L: Well, he talks about peace a lot. I guess we shouldn’t be surprised, in a world dominated by moral relativism, in which intentions and feelings matter more to most people than deeds and facts.

Doug: Yes, and there’s precedent. Don’t forget that Al Gore won the peace prize in 2007. I confess that as low an opinion as I already had of the Norwegian Nobel Committee after they gave peace prizes to the likes of Yasser Arafat, Shimon Perez, and Yitzhak Rabin in 1994 (all of whom might as easily have been tried for war crimes), I was shocked and disgusted to see Gore get one.

All evidence to the contrary notwithstanding, part of my brain still likes to think that Nobel Peace Prize recipients should be almost preternaturally endowed with virtue. I would much prefer to have seen that Iraqi journalist who threw his shoes at Bush get the prize; at a minimum, he is a man of courage and conviction.

L: Well, after all, Gore is the genius who invented the Internet – I’m sure he must have thought about proposing to study the possibility of intending to do something peaceful, if elected president…

Doug: No, no; he got a peace prize for terrorizing children around the world about global warming.

L: Ah, yes. I’m sure they determined that all the Gore family enterprises have a significantly smaller carbon footprint than average.

Doug: I’m sure looking at the facts was the farthest thing from any committee member’s mind. The Nobel Peace Prize committee is a bit different from the others, being appointed by the Norwegian legislature, instead of the usual Swedish science academies. They seem to love political hacks above all others, even though an exceptionally popular and politically correct commoner like Mother Theresa can occasionally get the nod.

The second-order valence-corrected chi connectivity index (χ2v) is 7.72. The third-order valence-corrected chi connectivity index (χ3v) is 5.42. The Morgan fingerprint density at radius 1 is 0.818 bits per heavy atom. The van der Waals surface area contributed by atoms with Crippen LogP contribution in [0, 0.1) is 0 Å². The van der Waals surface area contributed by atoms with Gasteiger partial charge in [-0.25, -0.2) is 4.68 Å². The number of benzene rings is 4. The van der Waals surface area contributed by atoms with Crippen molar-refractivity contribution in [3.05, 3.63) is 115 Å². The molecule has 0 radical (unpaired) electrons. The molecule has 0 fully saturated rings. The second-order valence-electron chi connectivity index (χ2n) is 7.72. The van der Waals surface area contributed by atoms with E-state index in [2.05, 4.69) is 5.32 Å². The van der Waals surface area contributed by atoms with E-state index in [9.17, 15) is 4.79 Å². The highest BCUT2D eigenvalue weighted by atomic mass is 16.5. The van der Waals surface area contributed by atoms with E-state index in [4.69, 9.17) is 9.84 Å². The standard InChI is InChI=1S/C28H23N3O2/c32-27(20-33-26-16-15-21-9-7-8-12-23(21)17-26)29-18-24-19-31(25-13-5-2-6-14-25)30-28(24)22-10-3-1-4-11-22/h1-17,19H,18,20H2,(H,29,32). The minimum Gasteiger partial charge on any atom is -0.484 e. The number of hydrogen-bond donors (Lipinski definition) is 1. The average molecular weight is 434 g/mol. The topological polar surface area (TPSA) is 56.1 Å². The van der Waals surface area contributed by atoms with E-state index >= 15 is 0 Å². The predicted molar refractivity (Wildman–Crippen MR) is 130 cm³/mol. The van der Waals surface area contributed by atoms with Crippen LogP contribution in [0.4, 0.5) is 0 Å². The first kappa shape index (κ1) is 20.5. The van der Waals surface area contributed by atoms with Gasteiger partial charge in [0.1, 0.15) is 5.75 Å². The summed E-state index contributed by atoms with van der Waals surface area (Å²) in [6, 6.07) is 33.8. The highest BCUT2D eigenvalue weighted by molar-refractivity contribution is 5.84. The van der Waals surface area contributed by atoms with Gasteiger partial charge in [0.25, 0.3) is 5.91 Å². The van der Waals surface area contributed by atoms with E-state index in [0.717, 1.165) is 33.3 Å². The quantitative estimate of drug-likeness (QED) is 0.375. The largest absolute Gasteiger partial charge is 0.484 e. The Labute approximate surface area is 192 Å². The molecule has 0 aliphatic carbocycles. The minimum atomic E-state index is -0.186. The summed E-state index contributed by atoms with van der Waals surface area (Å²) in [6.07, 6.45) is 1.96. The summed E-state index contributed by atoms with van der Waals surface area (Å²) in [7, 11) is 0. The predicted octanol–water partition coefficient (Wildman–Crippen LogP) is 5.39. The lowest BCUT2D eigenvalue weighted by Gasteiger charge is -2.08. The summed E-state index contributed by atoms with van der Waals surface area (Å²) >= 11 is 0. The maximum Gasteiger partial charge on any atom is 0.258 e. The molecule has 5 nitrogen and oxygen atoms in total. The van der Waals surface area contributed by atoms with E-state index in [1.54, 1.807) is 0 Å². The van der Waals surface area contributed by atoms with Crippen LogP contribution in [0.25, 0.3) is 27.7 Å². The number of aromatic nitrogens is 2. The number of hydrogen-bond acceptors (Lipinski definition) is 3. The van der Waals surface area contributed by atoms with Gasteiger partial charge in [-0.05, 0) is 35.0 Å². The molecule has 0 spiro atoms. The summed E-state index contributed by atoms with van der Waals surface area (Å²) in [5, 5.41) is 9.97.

I actually met Al in 1980, when he invited Herman Kahn to debate me before (I think) the Senate Caucus on Technology and the Future. The whole story of that encounter, in four-part harmony, is in my book, Crisis Investing for the Rest of the ‘90s. But I met him again not long before he won the peace prize, at a lunch with some friends at the Aspen Institute (a prestigious but highly constipated establishmentarian outfit in Colorado). Normally, I don’t bother celebrities in public. What’s the point? They’re usually just ordinary people who are famous for being well known. But since we’d met previously, I wanted to get an updated read on the man, so I walked over and said “Hi.”